To improve your writing, try 'close reading'

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I typically read a book a week; time permitting, I’ll read even more.

My tastes are catholic, with the exception of murder mysteries, which bore me. (Don’t email me suggestions; it’s a character flaw, I know.) I even post the lists of books I read each year on my blog. You can see 2015 part 1, here.

The only time I enjoyed the mystery genre was when I was pregnant. Hospitalized a month before delivery because I was expecting triplets, I plowed through every book written by mystery meisters Jonathan and Faye Kellerman. The resident who visited me each morning would check my current book and, around day seven, remarked, “This hospital allows you to read the work of other authors, you know.”

Once I was finally able to start reading again (about three years later, when the kids were finally out of diapers) I raced through novels—literary and non—as well as biographies, current affairs tomes and marketing books with an intensity that might look suspiciously like a mental illness.

Today, I’m going to recommend to you a book that I haven’t yet finished, but that based on the first three chapters I can highly recommend.

It’s called “Reading Like a Writer: A Guide for People Who Love Books and For Those Who Want to Write Them.” (If the idea of writing a book scares you, don’t let the second part of the title put you off.) This exquisitely written text is thoughtful, instructive and inspiring.

The author of 14 novels, four works of nonfiction and five children’s books, Francine Prose (I’m not making up the name, I promise) is in love with reading. She advocates what she calls “close reading” or, as she describes it, “the halting method of beginning at the beginning, lingering over every word, every phrase, every image, considering how it enhance(s) and contribute(s) to the story as a whole.”

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This type of slow reading, quite different from reading for plot in fiction or for information in non-fiction, can be extraordinarily useful to writers. By seeing how other authors handle words, sentences, paragraphs and details, you can learn a great deal that will inform your own writing.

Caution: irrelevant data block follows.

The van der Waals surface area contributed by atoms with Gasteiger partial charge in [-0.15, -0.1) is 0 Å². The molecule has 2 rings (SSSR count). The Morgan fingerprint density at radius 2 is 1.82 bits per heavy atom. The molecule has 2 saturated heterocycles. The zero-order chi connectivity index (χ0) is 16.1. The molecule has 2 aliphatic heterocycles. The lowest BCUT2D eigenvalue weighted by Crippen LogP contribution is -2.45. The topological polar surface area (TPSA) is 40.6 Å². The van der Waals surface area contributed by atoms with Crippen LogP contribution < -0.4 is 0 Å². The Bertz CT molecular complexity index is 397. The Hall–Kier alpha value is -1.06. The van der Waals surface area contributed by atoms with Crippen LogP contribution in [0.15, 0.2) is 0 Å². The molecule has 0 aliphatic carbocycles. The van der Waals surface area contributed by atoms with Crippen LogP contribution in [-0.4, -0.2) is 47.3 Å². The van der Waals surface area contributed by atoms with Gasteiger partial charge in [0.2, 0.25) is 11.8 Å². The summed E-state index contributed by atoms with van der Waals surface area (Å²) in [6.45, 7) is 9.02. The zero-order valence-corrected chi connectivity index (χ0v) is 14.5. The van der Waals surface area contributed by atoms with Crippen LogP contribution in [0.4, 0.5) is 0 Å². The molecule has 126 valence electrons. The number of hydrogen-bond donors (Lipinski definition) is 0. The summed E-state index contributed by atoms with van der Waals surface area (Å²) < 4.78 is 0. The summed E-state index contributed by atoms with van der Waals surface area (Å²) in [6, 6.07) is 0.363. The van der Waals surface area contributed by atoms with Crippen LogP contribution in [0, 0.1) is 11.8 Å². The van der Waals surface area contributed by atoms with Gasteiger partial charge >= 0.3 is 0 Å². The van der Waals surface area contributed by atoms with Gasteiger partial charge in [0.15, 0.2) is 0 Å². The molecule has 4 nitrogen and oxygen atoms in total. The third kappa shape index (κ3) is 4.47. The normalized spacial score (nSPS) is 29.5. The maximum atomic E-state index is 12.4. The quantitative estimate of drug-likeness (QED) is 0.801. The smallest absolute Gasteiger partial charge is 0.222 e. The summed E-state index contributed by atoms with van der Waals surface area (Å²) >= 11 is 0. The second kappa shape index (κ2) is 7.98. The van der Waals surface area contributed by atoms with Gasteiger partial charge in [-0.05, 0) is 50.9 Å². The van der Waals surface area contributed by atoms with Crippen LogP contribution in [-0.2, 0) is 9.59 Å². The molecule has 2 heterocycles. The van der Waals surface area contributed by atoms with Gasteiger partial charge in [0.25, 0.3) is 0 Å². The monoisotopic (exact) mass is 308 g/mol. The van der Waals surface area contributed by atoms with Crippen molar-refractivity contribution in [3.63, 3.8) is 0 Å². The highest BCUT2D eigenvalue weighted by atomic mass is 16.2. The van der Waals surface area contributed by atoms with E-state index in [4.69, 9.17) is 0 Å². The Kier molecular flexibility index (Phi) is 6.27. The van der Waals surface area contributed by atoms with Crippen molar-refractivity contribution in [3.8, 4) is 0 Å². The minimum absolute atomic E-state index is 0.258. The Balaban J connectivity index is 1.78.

By the way, those topics—words, sentences, paragraphs and details—are just three of the 11 chapter titles in Prose’s book.

Says Prose: “A friend told me that her students had complained that reading masterpieces made them feel stupid. But I’ve always found that the better the book I’m reading, the smarter I feel, or at least, the more able I am to imagine that I might, someday, become smarter.

“I’ve also heard fellow writers say that they cannot read while working on a book of their own, for fear that Tolstoy or Shakespeare might influence them. I’ve always hoped they would influence me, and I wonder if I would have taken so happily to being a writer if it had meant that I couldn’t read during the years it might take to complete a novel.”

Warning: The authors in which Prose is most interested—George Eliot, Flannery O’Connor, Anton Chekhov, Jane Austen and Charles Dickens—are classical classics, although she also dips into more the contemporary waters of Philip Roth and John Le Carre.

Even if you choose not to read her book, be sure to experiment with her idea of close reading. If attacking an entire book this way seems too daunting, then try it with a top-quality magazine such as The New Yorker.

Just as musicians need to listen to music and gardeners need to look at trees and flowers, so, too, writers need to read. Reading is not just an idle entertainment-it offers the raw material for anyone who wants to write.

A version of this article first appeared on The Measurement Standard.
Ragan.com

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